- While European social safety nets are comfortable, a sense of precariousness in the US is real and raw. A new policy paradigm – call it Capitalism 3.0 – is needed. The new system should marry security with labour mobility. Health insurance and home mortgages should not be reasons for people to stay put after their jobs have disappeared. Wage insurance and lifelong training programmes are in order. When massive job layoffs hit a community, emergency relief for prudent home mortgages should be available. Bold and comprehensive measures can sidestep the catch-22 created by the labels “trade adjustment” and “globalisation fund,” terms that cement the public perception that trade and globalisation threaten our jobs and our way of life.
- Trade deficits in America and a few other countries are a familiar precursor of protectionism and must be curbed. Perhaps the rise of materialistic Asian middle classes coupled with a young army of frugal Americans will propel a grand correction bottom-up. But there is not time to wait and see. Policies are required: A real commitment by China, India, and other well-off Asian nations to channel money into household demand, a burst of infrastructure spending in Africa and other poor developing regions, and a sharp correction of US federal budget deficits are essential top-down correctives. The G20 has a rebalancing process in place, but success depends on domestic political commitments of the main culprits – US, China, Germany, and Japan.
- Rules on FDI, especially on investments made by sovereign wealth funds, governments’ private investment arms, can be helpful when they clarify the investment review processes, and answer legitimate fears about foreign control of national assets. But muddying the waters are several other currents. Investment reviews are in many advanced and emerging countries much broader and more subjective than it is in the US, where it is limited to national security threats, often giving governments a license to limit FDI on the basis of “public order” or “economic security” concerns. Needed is a global code of conduct, proposed by David Marchick and Matthew Slaughter (2008) for reviewing foreign investments. Based on a handful of principles, such a code would apply to investments tinged by national security and strategic asset concerns. Sovereign wealth funds must not become vehicles for advancing state capitalism – and they must dispel suspicions that they are just that through greater transparency, better communication, and adherence to rules of good conduct.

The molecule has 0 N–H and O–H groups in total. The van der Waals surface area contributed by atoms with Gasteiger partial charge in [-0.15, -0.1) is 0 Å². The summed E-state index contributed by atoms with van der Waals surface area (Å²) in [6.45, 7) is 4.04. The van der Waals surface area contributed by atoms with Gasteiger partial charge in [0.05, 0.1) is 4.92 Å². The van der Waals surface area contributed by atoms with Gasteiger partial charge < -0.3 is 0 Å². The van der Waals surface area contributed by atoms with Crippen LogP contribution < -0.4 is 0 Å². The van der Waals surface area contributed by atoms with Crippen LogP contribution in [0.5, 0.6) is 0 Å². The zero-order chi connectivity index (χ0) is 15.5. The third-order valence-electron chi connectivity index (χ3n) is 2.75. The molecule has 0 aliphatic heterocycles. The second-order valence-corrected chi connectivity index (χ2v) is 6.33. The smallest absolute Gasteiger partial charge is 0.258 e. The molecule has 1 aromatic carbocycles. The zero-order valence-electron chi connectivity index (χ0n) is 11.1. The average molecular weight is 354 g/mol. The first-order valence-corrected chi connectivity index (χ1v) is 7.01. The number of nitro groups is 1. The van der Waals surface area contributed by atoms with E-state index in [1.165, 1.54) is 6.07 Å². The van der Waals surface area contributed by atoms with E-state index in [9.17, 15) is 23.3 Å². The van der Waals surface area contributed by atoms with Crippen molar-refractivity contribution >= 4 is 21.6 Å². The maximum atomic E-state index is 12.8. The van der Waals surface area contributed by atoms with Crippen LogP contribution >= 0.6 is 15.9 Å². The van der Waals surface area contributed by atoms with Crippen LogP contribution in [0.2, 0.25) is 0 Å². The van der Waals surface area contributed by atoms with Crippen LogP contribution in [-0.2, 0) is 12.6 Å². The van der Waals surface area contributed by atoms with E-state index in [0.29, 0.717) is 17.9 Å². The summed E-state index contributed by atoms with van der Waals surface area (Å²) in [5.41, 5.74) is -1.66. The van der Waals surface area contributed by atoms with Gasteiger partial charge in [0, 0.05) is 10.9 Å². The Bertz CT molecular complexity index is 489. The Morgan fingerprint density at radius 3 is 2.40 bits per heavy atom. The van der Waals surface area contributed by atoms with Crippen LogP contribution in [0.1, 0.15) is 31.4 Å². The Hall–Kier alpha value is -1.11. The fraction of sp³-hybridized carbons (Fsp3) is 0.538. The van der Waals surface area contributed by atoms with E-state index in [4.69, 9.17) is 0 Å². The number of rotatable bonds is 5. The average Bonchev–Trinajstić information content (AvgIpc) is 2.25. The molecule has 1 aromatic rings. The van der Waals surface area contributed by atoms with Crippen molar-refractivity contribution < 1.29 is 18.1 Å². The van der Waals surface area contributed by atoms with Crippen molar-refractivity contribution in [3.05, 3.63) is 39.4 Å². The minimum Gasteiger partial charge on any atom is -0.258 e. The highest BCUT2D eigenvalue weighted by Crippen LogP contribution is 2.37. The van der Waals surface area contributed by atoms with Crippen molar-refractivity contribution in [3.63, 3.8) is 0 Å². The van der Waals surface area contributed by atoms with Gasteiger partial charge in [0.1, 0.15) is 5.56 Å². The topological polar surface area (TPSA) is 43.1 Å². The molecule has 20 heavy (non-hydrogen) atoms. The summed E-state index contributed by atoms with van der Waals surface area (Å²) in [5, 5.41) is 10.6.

Globalisation is at risk from political pressures intensified by the Great Crisis; prolonged high unemployment would be particularly hazardous. But even in a bleak scenario, the global system has built-in forces that will fight tooth and nail to safeguard openness. Economic integration is a fabulous force, if not unstoppable, at least one of the best agents the world has known for spreading growth and prosperity.
Baldwin, Richard and Simon Evenett (2009), The collapse of global trade, murky protectionism, and the crisis: Recommendations for the G20, A VoxEU.org Publication, 5 May.
Bradford, Scott C, Paul LE Grieco, and Gary Clyde Hufbauer (2005), “The Payoff to America from Global Integration,” in C Fred Bergsten and the Institute for International Economics (eds.), The US and the World Economy: Foreign Economic Policy for the Next Decade, Institute for International Economics.
Chari, Anusha, and Peter Blair Henry (2004), “Risk Sharing and Asset Prices: Evidence from a Natural Experiment”, Journal of Finance, 59:1295–1324
Dollar, David and Aart Kraay (2002), “Trade, Growth, and Poverty”, World Bank Policy Research Working Paper 2615.
Evenett, Simon (2010), “Managed exports and the recovery of world trade: The 7th GTA report”, VoxEU.org, 16 September.
Hufbauer, Gary Clyde and Kati Suominen (2010), Globalisation at Risk: Challenges to Finance and Trade, Yale University Press.
IIF (2010), “Capital Flows to Emerging Market Economies”, Research Note, 15 April.
Marchick, David M and Matthew J Slaughter (2008), “Global FDI Policy: Correcting a Protectionist Drift”, New York: Council of Foreign Relations, June.
Mitton, Todd, “Stock Market Liberalization and Operating Performance at the Firm Level,” Journal of Financial Economics 81, September 2006, pp. 625–647.
Murray, Sara and Douglas Belkin (2010), “Americans Sour on Trade”, Wall Street Journal, 4 October.
Ranciere, Romain, Aaron Tornell, and Frank Westermann (2006), “Decomposing the effects of financial liberalization: Crises vs. growth”, Journal of Banking and Finance, 4 June.
Slaughter, Matthew J (2009), “How U.S. Multinational Companies Strengthen the U.S. Economy”, Report of Business Roundtable and The US Council Foundation (spring).
UNCTAD (2010), World Investment Report 2010.
WTO (2010), “Trade likely to grow by 13.5% in 2010, WTO says”, Press Release, 20 September.
1 Americans of all income groups have progressively soured on free trade, with majorities now considering trade deals harmful. In an October 2010 Wall Street Journal/NBC News Poll, 53% of Americas thought free trade agreements had hurt the US, up from 32% in 1999, while fewer than 20% saw them as having helped, down from more than a third in 1999. See Murray and Belkin (2010).